DEARBORN HEIGHTS — A 27-year-old Dearborn Heights resident suffered one grazing gunshot wound and was arrested following an incident with Dearborn Heights police.
At approximately 6:31 a.m. on April 25, a Dearborn Heights police officer was patrolling the 8600 block of Evangeline Street, just south of Joy Road, when the officer noticed a suspect vehicle which was involved in previous separate flee and elude incidents in Dearborn Heights and Centerline.
The preliminary investigation revealed that the officers were initially unaware that the vehicle was occupied due to significant window tint on the vehicle.
Officers were speaking with a family member nearby when they noticed movement inside the vehicle and the engine started. The driver reportedly revved the engine and drove toward one officer, who subsequently fired two shots from his duty weapon.
The driver then fled the area to a relative’s home in Detroit, where he was located and arrested by Dearborn Heights police. Upon his arrest, the suspect refused medical treatment for the grazing gunshot wound.
While the Michigan State Police are handling the investigation, Dearborn Heights Police Chief Jerrod Hart said that he feels the officers did what they could.
“Based on the information I have at this time, I feel the officers did all they could to mitigate the vehicle from fleeing them,” he told The Arab American News. “I can’t expound on this due to the ongoing investigation.”
Hart also said no officers were injured in the incident.
“I am pleased to report that physically, our police officers are OK and uninjured,” he said. “We are in the process of scheduling a debriefing with a mental health professional, which will provide coping mechanisms for the various emotions they are experiencing. These critical incidents happen in seconds, but can cause underlying stress for years to come.”
As the incident stemmed from an attempt to flee, Hart said it’s important for the department to not only address residents’ concerns, but also be an entity for support.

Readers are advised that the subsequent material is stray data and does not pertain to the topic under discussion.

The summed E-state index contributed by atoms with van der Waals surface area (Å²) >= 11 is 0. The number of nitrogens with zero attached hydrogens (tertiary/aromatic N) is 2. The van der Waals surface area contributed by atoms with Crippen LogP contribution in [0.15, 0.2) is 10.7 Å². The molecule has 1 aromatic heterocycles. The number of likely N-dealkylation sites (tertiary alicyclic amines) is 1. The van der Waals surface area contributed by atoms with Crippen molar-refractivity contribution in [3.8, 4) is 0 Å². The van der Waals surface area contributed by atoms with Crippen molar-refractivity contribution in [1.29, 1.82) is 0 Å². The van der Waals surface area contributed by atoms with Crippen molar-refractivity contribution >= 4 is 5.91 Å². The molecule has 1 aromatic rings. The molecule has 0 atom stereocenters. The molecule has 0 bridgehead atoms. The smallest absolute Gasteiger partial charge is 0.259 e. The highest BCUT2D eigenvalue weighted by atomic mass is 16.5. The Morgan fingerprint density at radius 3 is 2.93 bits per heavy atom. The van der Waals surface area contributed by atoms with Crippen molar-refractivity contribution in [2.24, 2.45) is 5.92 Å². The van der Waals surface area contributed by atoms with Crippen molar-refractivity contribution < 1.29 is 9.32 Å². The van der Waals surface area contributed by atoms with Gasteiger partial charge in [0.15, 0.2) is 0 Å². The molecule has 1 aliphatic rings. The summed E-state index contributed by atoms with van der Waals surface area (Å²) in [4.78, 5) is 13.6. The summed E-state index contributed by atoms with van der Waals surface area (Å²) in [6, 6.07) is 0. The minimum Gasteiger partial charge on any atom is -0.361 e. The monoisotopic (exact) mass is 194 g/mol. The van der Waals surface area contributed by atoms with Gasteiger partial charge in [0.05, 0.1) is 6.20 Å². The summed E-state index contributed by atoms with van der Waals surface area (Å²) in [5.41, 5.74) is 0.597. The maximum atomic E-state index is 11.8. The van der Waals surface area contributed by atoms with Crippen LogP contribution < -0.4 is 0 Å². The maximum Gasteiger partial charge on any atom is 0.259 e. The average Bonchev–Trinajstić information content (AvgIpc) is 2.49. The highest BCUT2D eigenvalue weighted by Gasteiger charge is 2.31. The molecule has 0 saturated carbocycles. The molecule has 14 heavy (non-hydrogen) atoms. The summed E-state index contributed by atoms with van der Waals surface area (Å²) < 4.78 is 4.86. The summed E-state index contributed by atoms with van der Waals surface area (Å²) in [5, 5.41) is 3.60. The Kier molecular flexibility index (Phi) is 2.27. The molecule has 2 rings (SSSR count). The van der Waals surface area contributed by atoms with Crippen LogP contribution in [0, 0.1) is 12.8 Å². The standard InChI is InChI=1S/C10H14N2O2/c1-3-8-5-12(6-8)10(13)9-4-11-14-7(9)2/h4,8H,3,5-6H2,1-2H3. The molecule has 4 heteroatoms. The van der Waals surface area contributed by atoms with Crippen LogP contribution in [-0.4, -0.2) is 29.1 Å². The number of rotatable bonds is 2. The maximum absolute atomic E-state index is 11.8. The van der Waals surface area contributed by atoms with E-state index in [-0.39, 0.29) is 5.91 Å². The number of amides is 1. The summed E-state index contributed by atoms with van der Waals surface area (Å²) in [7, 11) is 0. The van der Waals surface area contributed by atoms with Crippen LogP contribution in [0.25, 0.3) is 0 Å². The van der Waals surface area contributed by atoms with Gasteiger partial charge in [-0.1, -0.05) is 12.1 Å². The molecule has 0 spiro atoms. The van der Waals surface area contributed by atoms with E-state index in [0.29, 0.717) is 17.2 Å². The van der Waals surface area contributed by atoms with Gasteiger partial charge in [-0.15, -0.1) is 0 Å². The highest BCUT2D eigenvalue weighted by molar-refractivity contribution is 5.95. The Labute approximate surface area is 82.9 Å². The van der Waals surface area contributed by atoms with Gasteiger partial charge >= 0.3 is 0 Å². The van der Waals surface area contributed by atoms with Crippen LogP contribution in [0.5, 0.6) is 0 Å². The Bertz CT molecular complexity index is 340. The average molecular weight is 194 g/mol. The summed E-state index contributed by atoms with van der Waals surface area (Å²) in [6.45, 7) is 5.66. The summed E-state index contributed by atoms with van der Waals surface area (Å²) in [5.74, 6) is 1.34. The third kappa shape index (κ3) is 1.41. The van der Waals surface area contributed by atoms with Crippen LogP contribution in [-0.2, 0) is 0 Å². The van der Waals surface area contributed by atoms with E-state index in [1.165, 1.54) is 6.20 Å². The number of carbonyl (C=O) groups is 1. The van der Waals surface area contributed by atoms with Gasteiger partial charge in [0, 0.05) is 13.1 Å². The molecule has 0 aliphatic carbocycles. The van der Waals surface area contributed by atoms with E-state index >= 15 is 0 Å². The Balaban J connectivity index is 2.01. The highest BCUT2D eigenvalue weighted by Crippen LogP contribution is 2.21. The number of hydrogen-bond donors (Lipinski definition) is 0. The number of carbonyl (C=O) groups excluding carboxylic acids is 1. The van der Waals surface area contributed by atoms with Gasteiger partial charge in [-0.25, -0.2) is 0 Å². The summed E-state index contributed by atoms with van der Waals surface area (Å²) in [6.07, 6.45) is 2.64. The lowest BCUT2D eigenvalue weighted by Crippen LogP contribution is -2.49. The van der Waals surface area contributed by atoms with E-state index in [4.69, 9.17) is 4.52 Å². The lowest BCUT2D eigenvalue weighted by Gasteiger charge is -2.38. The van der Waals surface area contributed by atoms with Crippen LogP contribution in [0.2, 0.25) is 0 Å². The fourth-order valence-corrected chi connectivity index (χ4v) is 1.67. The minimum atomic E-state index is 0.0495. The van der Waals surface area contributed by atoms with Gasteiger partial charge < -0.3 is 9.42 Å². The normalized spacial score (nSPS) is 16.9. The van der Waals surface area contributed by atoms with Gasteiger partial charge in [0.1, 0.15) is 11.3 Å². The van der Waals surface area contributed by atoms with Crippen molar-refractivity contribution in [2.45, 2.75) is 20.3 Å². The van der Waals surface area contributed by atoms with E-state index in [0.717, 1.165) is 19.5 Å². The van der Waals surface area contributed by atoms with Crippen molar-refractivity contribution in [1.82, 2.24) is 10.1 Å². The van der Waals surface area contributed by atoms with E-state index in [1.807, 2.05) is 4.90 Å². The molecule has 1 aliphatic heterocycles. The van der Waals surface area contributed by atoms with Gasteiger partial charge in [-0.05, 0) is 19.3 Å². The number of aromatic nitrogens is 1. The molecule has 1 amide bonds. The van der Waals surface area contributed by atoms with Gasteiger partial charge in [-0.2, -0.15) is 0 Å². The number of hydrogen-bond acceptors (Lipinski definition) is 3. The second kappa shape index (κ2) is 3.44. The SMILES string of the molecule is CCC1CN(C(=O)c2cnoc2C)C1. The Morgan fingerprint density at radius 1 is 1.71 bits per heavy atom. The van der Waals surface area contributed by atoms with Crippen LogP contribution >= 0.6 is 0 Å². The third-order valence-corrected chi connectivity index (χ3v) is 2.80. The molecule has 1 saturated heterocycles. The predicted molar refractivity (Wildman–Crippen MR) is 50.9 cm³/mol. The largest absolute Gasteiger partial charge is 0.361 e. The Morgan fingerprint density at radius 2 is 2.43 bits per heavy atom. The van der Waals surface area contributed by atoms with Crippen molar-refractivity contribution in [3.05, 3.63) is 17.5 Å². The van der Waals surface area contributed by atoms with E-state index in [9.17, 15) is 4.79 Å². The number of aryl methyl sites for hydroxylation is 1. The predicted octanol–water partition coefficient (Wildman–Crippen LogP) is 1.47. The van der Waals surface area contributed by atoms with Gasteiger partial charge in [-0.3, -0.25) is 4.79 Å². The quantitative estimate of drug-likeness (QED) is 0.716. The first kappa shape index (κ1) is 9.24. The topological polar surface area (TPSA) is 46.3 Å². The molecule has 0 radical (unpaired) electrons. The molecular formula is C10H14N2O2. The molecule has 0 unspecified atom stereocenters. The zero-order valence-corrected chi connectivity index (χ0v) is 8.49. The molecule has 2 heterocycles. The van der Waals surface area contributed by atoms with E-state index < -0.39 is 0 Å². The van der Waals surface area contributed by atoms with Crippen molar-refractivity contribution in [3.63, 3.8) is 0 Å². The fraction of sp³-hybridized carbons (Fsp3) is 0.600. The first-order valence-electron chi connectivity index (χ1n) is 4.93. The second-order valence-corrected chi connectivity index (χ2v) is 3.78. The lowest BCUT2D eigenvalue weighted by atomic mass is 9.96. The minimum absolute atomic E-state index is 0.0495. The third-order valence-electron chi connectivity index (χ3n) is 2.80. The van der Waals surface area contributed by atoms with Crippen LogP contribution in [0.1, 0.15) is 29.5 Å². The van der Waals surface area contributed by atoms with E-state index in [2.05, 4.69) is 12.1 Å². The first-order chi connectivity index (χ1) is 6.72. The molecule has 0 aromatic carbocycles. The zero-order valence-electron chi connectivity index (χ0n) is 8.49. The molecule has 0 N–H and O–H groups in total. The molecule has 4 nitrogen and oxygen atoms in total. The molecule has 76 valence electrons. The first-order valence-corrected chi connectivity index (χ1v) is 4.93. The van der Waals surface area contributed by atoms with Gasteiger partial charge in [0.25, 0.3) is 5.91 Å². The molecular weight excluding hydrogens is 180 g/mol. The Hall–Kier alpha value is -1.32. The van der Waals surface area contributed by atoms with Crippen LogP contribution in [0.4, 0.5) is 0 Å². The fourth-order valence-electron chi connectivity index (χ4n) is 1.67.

“This incident stemmed from an all too common occurrence playing out in several communities, including Dearborn Heights — people fleeing from police,” he said. “We are working tirelessly to address residents’ concerns regarding reckless and careless drivers in our community, which pose a public safety threat to other motorists, pedestrians and bicyclists. Almost weekly, drivers choose to flee from police officers who attempt to stop them for traffic offenses. Other motorists engage in poor driving to ‘bait’ police officers into pursuing them, which is troubling. We try to balance the need for enforcement action with creating more of a hazard by engaging in a police pursuit, which is inherently dangerous for staff and the public.”
In addition to traffic crimes, Hart said violent crimes are also rising.
“In regards to violent crime in our community, officers have handled 148 non-aggravated and 53 aggravated assaults, and 64 reports of stalking since Jan. 1, 2022,” he said. “This is our number one crime category for Part A and B crimes. The majority of these incidents involve persons who know each other (domestic violence), are under the influence of drugs and/or alcohol or those in a mental health crisis. Recently, we met with community partners at the non-profit ACCESS, a behavioral health agency in Dearborn. They recently provided resources to all shifts and our investigators regarding resources they can provide community members. We also have staff attending a Problem Oriented Policing Conference sponsored by Arizona State University this week in Ann Arbor. Our goal is to train staff to engage community stakeholders and other bureaus within the police department to solve quality of life and crime issues.”
More information on ACCESS and its community efforts or resources can be found at www.accesscommunity.org.